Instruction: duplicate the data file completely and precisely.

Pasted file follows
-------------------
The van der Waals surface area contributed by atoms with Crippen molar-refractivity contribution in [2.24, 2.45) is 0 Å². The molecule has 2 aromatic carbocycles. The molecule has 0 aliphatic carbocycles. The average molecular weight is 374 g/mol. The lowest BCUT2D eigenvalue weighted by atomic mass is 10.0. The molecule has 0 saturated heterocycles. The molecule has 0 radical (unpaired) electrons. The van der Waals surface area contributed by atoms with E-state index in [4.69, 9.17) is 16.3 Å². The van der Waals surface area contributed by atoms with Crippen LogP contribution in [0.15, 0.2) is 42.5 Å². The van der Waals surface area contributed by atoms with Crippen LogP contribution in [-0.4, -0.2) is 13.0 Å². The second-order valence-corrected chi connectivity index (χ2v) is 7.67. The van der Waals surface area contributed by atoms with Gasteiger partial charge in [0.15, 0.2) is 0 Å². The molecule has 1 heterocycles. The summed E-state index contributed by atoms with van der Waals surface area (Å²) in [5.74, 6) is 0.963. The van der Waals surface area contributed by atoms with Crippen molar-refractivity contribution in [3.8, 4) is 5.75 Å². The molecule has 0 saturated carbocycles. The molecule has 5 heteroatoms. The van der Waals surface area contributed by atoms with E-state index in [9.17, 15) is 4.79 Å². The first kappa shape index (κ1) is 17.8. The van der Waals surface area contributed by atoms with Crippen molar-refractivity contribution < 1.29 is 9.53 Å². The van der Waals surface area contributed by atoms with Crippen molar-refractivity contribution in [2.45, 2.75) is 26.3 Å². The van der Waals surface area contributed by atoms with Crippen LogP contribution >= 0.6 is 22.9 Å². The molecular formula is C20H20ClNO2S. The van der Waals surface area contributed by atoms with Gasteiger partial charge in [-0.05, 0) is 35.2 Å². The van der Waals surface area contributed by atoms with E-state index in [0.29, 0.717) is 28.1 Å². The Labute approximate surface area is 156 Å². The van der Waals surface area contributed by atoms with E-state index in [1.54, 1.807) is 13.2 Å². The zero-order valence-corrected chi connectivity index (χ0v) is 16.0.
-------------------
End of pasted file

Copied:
The van der Waals surface area contributed by atoms with Crippen molar-refractivity contribution in [2.24, 2.45) is 0 Å². The molecule has 2 aromatic carbocycles. The molecule has 0 aliphatic carbocycles. The average molecular weight is 374 g/mol. The lowest BCUT2D eigenvalue weighted by atomic mass is 10.0. The molecule has 0 saturated heterocycles. The molecule has 0 radical (unpaired) electrons. The van der Waals surface area contributed by atoms with E-state index in [4.69, 9.17) is 16.3 Å². The van der Waals surface area contributed by atoms with Crippen LogP contribution in [0.15, 0.2) is 42.5 Å². The van der Waals surface area contributed by atoms with Crippen LogP contribution in [-0.4, -0.2) is 13.0 Å². The second-order valence-corrected chi connectivity index (χ2v) is 7.67. The van der Waals surface area contributed by atoms with Gasteiger partial charge in [0.15, 0.2) is 0 Å². The molecule has 1 heterocycles. The summed E-state index contributed by atoms with van der Waals surface area (Å²) in [5.74, 6) is 0.963. The van der Waals surface area contributed by atoms with Crippen molar-refractivity contribution in [3.8, 4) is 5.75 Å². The molecule has 0 saturated carbocycles. The molecule has 5 heteroatoms. The van der Waals surface area contributed by atoms with E-state index in [9.17, 15) is 4.79 Å². The first kappa shape index (κ1) is 17.8. The van der Waals surface area contributed by atoms with Crippen molar-refractivity contribution < 1.29 is 9.53 Å². The van der Waals surface area contributed by atoms with Crippen molar-refractivity contribution in [2.45, 2.75) is 26.3 Å². The van der Waals surface area contributed by atoms with Crippen LogP contribution >= 0.6 is 22.9 Å². The molecular formula is C20H20ClNO2S. The van der Waals surface area contributed by atoms with Gasteiger partial charge in [-0.05, 0) is 35.2 Å². The van der Waals surface area contributed by atoms with E-state index in [0.29, 0.717) is 28.1 Å². The Labute approximate surface area is 156 Å². The van der Waals surface area contributed by atoms with E-state index in [1.54, 1.807) is 13.2 Å². The zero-order valence-corrected chi connectivity index (χ0v) is 16.0.